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Don’t blame the turkey. Here’s what experts say is really behind your Thanksgiving food coma

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Do you believe in holiday food combs?

Many people do. A staple on the table at this time of year, turkey contains tryptophan, which is widely believed to be responsible for the uncontrollable yawns and sudden snoozes common after a big family feast. CNN reported.

“Tryptophan is an essential amino acid that is needed to make serotonin, a hormone that has many functions in the body, including balancing mood and sleep.”

“A by-product of the process from tryptophan to serotonin is melatonin, another hormone that regulates our sleep cycle.

However, many foods other than turkey contain tryptophan, including cheese, chicken, egg whites, fish, milk, peanuts, pumpkin seeds, sesame seeds, soybeans, and sunflower seeds, according to the National Library of Medicine.

that’s a lot of turkey

Serotonin is one of the “feel good” hormones that calms and relaxes the body. But we don’t consume enough turkey meat during holiday smorgasbord — even if it’s just a few seconds back — to the amount of serotonin needed to induce sleepiness. Rutgers University in New Jersey.

He said he would have to eat about eight pounds of turkey meat to get the amount of tryptophan needed to trigger a food coma. The U.S. Department of Agriculture recommends planning for he 1 pound of turkey meat per person when preparing holiday meals.

“It’s unlikely that the tryptophan from the turkey will enter the brain and make enough serotonin to keep us sleepy.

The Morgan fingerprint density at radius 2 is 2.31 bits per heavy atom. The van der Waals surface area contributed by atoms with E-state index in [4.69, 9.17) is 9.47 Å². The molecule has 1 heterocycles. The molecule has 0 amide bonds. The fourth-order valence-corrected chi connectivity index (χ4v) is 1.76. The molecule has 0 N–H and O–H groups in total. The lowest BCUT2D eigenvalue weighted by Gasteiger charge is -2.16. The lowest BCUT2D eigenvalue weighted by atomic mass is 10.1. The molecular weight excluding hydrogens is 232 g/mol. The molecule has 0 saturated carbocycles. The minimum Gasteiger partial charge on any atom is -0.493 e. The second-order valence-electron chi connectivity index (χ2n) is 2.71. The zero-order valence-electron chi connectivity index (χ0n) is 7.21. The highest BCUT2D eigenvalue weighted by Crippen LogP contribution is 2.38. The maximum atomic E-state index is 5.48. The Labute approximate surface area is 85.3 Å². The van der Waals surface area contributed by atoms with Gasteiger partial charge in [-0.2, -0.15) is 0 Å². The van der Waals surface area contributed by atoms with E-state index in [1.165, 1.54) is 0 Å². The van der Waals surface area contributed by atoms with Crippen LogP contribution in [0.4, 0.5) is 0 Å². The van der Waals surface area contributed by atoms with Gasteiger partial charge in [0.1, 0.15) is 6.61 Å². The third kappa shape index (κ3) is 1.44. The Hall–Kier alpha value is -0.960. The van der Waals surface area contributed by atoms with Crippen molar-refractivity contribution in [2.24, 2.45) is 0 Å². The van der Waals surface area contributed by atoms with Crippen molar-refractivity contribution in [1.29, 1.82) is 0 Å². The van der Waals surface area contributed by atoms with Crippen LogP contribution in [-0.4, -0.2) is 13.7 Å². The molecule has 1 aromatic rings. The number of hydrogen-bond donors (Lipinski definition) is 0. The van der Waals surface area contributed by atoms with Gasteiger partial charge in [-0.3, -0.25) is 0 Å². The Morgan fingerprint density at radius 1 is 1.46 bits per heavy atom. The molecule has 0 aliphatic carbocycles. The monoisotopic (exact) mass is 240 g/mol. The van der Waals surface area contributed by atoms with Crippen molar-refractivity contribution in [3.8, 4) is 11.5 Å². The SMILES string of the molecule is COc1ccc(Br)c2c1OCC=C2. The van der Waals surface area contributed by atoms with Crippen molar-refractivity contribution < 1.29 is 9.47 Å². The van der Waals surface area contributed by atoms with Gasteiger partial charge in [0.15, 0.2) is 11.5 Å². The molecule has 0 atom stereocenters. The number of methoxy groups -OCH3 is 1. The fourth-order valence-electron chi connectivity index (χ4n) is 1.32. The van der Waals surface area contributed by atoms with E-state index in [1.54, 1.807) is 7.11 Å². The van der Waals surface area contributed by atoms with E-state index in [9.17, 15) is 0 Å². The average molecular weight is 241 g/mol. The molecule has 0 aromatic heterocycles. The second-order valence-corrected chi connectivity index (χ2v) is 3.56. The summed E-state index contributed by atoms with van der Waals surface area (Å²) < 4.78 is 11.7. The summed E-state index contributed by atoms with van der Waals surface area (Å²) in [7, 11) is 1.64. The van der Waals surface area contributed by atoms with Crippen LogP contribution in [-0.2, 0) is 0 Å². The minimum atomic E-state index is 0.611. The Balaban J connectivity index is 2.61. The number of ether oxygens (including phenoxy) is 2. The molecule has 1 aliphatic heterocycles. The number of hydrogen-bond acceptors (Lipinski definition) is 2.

So you can’t just blame the gobbler on the table for sudden drowsiness, says sleep expert Kristen Knudson, associate professor of neurology and preventive medicine at Northwestern University Feinberg School of Medicine. says.

“Turkey doesn’t make us sleepy,” said Nattson. “If you feel sleepy after a big meal, it’s most likely because you didn’t get enough sleep in the days leading up to the big event, and it’s only after dinner that you’re finally able to relax.

According to Dasgupta, overeating in general is also a major cause of the fatigue you feel after eating.

“Remember all the delicious side dishes that surround the heart of the turkey, such as sweet potato pies, casseroles, and savory desserts,” he said. It contains a lot of carbs.”

Another reason why you feel sleepy after eating is changes in blood flow from your head to your digestive system.

“Eating a big holiday dinner increases blood flow to the stomach to help digest the meal, which in turn reduces blood flow to the brain, leaving you tired and ready to go to bed,” Dasgupta said.

Also, don’t forget the effects of drinking on holidays. Many of the meals served at this time of year are washed down with wine, cocktails and champagne. Then there’s the ubiquitous beer (or two or three) that often accompanies afternoon ball games.

“To be honest, I may have drank more than usual because I’m on vacation right now and may have family stress or travel fatigue,” Dasgupta said. It relaxes your muscles and makes you sleepy after a few drinks.”

(The-CNN-Wire & 2022 Cable News Network, Inc., a Time Warner Company. All rights reserved. )

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Written by Natalia Chi

Chicago Popular; Chicago breaking news, weather and live video. Covering local politics, health, traffic and sports for Chicago, the suburbs and northwest Indiana.

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